It's important to note that you must not define these getters in Post, unless you want to override the methods in the other classes.

There is still the problem of this creating new instances all the time, though, and to remedy this you can use a bit of dependency injection. This means that you let the Post class contains a list of other instances of classes that it wants to use in future, so you can add and remove them at will.

This is what I would consider the actual solution, with the other examples hopefully showing how I've got here (will edit to clarify things, of course).

public $models = array();

public function addModel($instance) {
  $this->models[get_class($instance)] = $instance;
}

public function __call($method, $args) {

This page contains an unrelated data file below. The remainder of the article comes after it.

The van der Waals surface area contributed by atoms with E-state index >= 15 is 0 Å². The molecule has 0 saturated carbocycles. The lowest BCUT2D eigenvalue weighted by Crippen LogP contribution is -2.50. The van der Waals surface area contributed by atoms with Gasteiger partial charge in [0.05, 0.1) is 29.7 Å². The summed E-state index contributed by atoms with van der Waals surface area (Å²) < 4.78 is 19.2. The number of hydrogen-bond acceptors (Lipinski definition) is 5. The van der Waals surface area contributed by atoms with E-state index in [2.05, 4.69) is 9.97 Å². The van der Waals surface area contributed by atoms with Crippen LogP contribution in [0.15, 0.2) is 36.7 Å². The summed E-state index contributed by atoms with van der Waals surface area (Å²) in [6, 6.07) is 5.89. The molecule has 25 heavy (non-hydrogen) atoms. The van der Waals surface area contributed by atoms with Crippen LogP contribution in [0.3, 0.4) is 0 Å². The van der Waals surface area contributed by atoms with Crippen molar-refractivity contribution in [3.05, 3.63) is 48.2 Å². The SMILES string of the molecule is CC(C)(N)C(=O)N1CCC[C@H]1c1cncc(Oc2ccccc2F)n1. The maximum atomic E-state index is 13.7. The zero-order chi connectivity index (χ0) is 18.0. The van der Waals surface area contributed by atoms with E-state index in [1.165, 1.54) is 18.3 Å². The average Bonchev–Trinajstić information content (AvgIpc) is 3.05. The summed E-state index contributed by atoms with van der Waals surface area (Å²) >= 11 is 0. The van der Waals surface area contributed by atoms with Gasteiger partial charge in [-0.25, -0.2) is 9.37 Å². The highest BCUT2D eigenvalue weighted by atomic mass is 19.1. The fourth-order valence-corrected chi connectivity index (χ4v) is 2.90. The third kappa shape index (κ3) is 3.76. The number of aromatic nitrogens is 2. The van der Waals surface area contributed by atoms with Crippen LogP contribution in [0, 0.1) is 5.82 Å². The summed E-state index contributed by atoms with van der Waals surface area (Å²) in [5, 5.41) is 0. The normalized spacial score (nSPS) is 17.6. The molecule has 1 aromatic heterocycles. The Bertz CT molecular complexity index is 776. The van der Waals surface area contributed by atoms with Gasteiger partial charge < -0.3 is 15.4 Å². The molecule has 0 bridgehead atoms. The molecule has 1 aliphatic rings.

$class = $args[0];

  if (array_key_exists($class, $this->models)) {
    $model = $this->models[$class];
    if (is_callable(array($model, $method)) {
      return $model->$method();
    }
  }     
}

// usage
$this->addModel($pictureModel);
$this->addModel($quoteModel);

$this->getX('Picture');
$this->getY('Quote');

Here, you're passing in your existing instances of models into the Post class, which then stores them in an array, keyed by the name of the class. Then, when you use the class as described in the last example, instead of creating a new instance, it will use the instance it has already stored. The benefit of this is that you might do things to your instances that you'd want reflected in the Post model.

This means that you can add as many new models as you like that need to plug into Post, and the only thing you need to do is inject them with addModel, and implement the getters on those models.